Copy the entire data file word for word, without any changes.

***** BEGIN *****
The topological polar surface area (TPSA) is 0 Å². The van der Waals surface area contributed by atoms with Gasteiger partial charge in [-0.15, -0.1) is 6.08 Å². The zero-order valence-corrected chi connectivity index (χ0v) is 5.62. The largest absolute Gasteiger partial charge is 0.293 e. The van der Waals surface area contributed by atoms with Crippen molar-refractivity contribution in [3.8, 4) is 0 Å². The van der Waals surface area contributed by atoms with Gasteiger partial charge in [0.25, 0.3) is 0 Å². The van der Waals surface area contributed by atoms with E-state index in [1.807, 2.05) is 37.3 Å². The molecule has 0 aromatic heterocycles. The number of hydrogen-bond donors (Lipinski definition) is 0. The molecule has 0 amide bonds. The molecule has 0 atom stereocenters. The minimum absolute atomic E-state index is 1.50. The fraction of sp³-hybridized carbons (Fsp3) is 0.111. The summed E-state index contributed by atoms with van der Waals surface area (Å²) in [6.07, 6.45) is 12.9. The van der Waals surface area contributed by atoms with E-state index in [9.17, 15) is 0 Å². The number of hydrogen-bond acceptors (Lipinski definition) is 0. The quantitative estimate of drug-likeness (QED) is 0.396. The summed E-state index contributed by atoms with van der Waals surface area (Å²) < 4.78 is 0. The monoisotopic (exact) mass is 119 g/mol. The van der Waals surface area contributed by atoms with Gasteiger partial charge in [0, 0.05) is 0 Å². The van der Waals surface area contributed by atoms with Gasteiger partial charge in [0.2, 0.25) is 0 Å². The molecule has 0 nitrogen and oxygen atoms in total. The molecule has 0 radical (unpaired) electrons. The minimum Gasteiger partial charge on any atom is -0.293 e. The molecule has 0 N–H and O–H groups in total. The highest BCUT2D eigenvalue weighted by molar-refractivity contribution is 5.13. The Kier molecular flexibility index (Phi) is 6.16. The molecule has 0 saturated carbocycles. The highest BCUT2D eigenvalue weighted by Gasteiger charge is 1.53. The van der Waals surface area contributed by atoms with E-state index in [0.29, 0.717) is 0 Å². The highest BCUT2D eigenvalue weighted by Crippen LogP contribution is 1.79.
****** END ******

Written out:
The topological polar surface area (TPSA) is 0 Å². The van der Waals surface area contributed by atoms with Gasteiger partial charge in [-0.15, -0.1) is 6.08 Å². The zero-order valence-corrected chi connectivity index (χ0v) is 5.62. The largest absolute Gasteiger partial charge is 0.293 e. The van der Waals surface area contributed by atoms with Crippen molar-refractivity contribution in [3.8, 4) is 0 Å². The van der Waals surface area contributed by atoms with Gasteiger partial charge in [0.25, 0.3) is 0 Å². The van der Waals surface area contributed by atoms with E-state index in [1.807, 2.05) is 37.3 Å². The molecule has 0 aromatic heterocycles. The number of hydrogen-bond donors (Lipinski definition) is 0. The molecule has 0 amide bonds. The molecule has 0 atom stereocenters. The minimum absolute atomic E-state index is 1.50. The fraction of sp³-hybridized carbons (Fsp3) is 0.111. The summed E-state index contributed by atoms with van der Waals surface area (Å²) in [6.07, 6.45) is 12.9. The van der Waals surface area contributed by atoms with E-state index in [9.17, 15) is 0 Å². The number of hydrogen-bond acceptors (Lipinski definition) is 0. The quantitative estimate of drug-likeness (QED) is 0.396. The summed E-state index contributed by atoms with van der Waals surface area (Å²) < 4.78 is 0. The monoisotopic (exact) mass is 119 g/mol. The van der Waals surface area contributed by atoms with Gasteiger partial charge in [0, 0.05) is 0 Å². The van der Waals surface area contributed by atoms with Gasteiger partial charge in [0.2, 0.25) is 0 Å². The molecule has 0 nitrogen and oxygen atoms in total. The molecule has 0 radical (unpaired) electrons. The minimum Gasteiger partial charge on any atom is -0.293 e. The molecule has 0 N–H and O–H groups in total. The highest BCUT2D eigenvalue weighted by molar-refractivity contribution is 5.13. The Kier molecular flexibility index (Phi) is 6.16. The molecule has 0 saturated carbocycles. The highest BCUT2D eigenvalue weighted by Gasteiger charge is 1.53. The van der Waals surface area contributed by atoms with E-state index in [0.29, 0.717) is 0 Å². The highest BCUT2D eigenvalue weighted by Crippen LogP contribution is 1.79.